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The GASB has issued two statements that significantly change what records employers must submit in their statement of net assets regarding pension assets and liabilities.

GASB Expands Financial Reporting for Government Pension Plans

  • 9/6/2012

GASB Expands Financial Reporting for Government Pension Plans

by Cheri Amoss

The Governmental Accounting Standards Board (GASB) recently issued two new accounting standards designed to improve accounting and financial reporting for state and local governments. The new standards were designed to increase transparency and comparability among accounting for pension plans, and do not address how a government should go about funding the plans.

Statements No. 67, Financial Reporting for Pension Plans and 68, Accounting and Financial Reporting for Pensions, will replace Statements No. 25, Financial Reporting for Defined Pension Plans and Note Disclosures, No. 27, Accounting for Pensions by State and Local Government Employers, and No. 50, Pension Disclosures.

Statement No. 67 provides guidance to pension plans that are administered through trusts or similar arrangements, increases the amount of information added to financial statements (note disclosures), and requires new required supplementary information (RSI) schedules for both defined benefit and defined contribution pension plans.

Statement No. 68 significantly changes employer reporting of pension assets and liabilities at the entity-wide and enterprise-fund level. Currently, employers are only required to record a pension liability or asset when they do not make the required annual contribution (liability) or make a contribution in excess of the required annual contribution (asset) to the plan. However, the new pension standards will require immediate recognition of the net long-term liability of future pension benefits in excess of accumulated plan assets.

These new standards put a larger financial and organizational burden on state and local government entities, since they will have to coordinate with a range of people to obtain the information they need. They will have to work closely with actuaries and plan administrators, depending on the pension plan, and will have to spend more money to get the additional information needed for their financial records.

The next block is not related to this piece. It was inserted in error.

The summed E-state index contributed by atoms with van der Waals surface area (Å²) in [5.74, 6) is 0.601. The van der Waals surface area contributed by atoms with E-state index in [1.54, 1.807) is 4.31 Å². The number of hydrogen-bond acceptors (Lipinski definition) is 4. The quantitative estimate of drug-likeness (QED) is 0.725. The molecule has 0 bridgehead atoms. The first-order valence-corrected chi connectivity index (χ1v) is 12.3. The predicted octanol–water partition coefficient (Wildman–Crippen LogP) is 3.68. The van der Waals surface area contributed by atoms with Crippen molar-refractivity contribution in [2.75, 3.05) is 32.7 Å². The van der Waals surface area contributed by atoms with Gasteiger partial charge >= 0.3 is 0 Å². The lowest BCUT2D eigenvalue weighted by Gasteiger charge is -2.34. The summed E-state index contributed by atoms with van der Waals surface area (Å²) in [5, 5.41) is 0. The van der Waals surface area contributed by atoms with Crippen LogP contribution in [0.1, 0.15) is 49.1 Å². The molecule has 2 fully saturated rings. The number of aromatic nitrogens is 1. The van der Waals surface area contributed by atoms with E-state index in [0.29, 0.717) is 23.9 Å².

Implementation is still a few years away; however, in light of current economic challenges, governments should start reviewing these statements to determine the impact they will have on their organization. They should also coordinate with their actuaries, consultants, auditors, and plan management and cost sharing employers in order to get the information needed to measure, analyze, and implement a plan to address these changes.

Highlights of Statement No. 68 include:

  • State and local governments that provide a defined benefit pension plan are required to recognize a net pension liability when the total pension liability exceeds the assets of the plan. They must also immediately recognize the pension expense on the government-wide financial statements.
  • An actuary should provide valuations of the total pension liability at least every two years. If the measurement date is not the same as the valuation date, the employer must update procedures to roll forward amounts from the most recent actuarial valuation.
  • For cost sharing employers, participating governments must record a liability and expense equal to their proportionate share of the plan’s net pension liability and expense. Each participating government’s proportion and required contributions to the pension plan should be determined using the same basis.
  • Existing standards related to defined contribution plans are for the most part unchanged.
  • Employers must submit note disclosures with more detailed information, and new RSI schedules covering the past 10 years.
  • There are changes to “special funding situations” where a nonemployer government is legally required to make contributions to a pension plan for employees of another government. Nonemployer governments must recognize, in their own financial statements, the proportionate share of the net pension liability and expense of the other government. The government benefiting from the nonemployer’s contribution would recognize in their financial statements only their proportionate share of the net pension liability and expense not assumed under the special funding arrangement. Note disclosures will vary depending on whether the nonemployer government recognizes a substantial, or less than substantial, proportion of the net pension liability.
  • Concepts related to deferred inflows and outflows as outlined in GASB Statement No. 63, Financial Reporting of Deferred Outflows of Resources, Deferred Inflows of Resources, and Net Position, are utilized in certain circumstances to reflect specific types of changes in actuarial liabilities.

Statement No. 67 is effective for fiscal years beginning after June 15, 2013, and Statement No. 68 is effective for fiscal years beginning after June 15, 2014. These dates have been published, and will not be postponed.

Cheri Amoss, Government Senior Manager or 410-308-8046